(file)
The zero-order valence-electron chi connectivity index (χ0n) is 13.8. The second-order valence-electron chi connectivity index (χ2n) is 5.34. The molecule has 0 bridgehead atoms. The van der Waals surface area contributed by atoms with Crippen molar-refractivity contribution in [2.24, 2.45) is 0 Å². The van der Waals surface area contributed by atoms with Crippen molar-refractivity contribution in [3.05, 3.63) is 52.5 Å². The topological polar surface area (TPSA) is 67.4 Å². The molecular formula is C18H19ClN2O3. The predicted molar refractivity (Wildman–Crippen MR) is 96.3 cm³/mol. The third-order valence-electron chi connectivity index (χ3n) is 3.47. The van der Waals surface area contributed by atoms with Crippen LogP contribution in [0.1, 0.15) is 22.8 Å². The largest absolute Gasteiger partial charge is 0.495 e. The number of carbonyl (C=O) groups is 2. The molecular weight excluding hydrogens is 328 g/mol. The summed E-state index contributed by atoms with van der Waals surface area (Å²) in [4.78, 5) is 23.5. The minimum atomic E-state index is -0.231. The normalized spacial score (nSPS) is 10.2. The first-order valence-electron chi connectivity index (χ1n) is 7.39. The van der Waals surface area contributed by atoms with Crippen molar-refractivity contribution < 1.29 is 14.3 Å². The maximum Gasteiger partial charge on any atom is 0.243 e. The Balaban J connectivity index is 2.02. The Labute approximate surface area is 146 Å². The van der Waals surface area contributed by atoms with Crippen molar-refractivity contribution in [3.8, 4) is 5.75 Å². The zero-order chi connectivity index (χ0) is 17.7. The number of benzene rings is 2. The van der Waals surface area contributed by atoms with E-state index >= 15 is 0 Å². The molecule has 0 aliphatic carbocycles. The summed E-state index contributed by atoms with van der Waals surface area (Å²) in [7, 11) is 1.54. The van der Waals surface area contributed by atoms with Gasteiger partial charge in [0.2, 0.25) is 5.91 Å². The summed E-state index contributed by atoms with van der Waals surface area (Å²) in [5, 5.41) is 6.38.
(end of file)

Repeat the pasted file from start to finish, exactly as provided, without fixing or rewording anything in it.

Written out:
The zero-order valence-electron chi connectivity index (χ0n) is 13.8. The second-order valence-electron chi connectivity index (χ2n) is 5.34. The molecule has 0 bridgehead atoms. The van der Waals surface area contributed by atoms with Crippen molar-refractivity contribution in [2.24, 2.45) is 0 Å². The van der Waals surface area contributed by atoms with Crippen molar-refractivity contribution in [3.05, 3.63) is 52.5 Å². The topological polar surface area (TPSA) is 67.4 Å². The molecular formula is C18H19ClN2O3. The predicted molar refractivity (Wildman–Crippen MR) is 96.3 cm³/mol. The third-order valence-electron chi connectivity index (χ3n) is 3.47. The van der Waals surface area contributed by atoms with Crippen LogP contribution in [0.1, 0.15) is 22.8 Å². The largest absolute Gasteiger partial charge is 0.495 e. The number of carbonyl (C=O) groups is 2. The molecular weight excluding hydrogens is 328 g/mol. The summed E-state index contributed by atoms with van der Waals surface area (Å²) in [4.78, 5) is 23.5. The minimum atomic E-state index is -0.231. The normalized spacial score (nSPS) is 10.2. The first-order valence-electron chi connectivity index (χ1n) is 7.39. The van der Waals surface area contributed by atoms with Crippen molar-refractivity contribution < 1.29 is 14.3 Å². The maximum Gasteiger partial charge on any atom is 0.243 e. The Balaban J connectivity index is 2.02. The Labute approximate surface area is 146 Å². The van der Waals surface area contributed by atoms with Crippen molar-refractivity contribution in [3.8, 4) is 5.75 Å². The zero-order chi connectivity index (χ0) is 17.7. The number of benzene rings is 2. The van der Waals surface area contributed by atoms with E-state index >= 15 is 0 Å². The molecule has 0 aliphatic carbocycles. The summed E-state index contributed by atoms with van der Waals surface area (Å²) in [7, 11) is 1.54. The van der Waals surface area contributed by atoms with Gasteiger partial charge in [0.2, 0.25) is 5.91 Å². The summed E-state index contributed by atoms with van der Waals surface area (Å²) in [5, 5.41) is 6.38.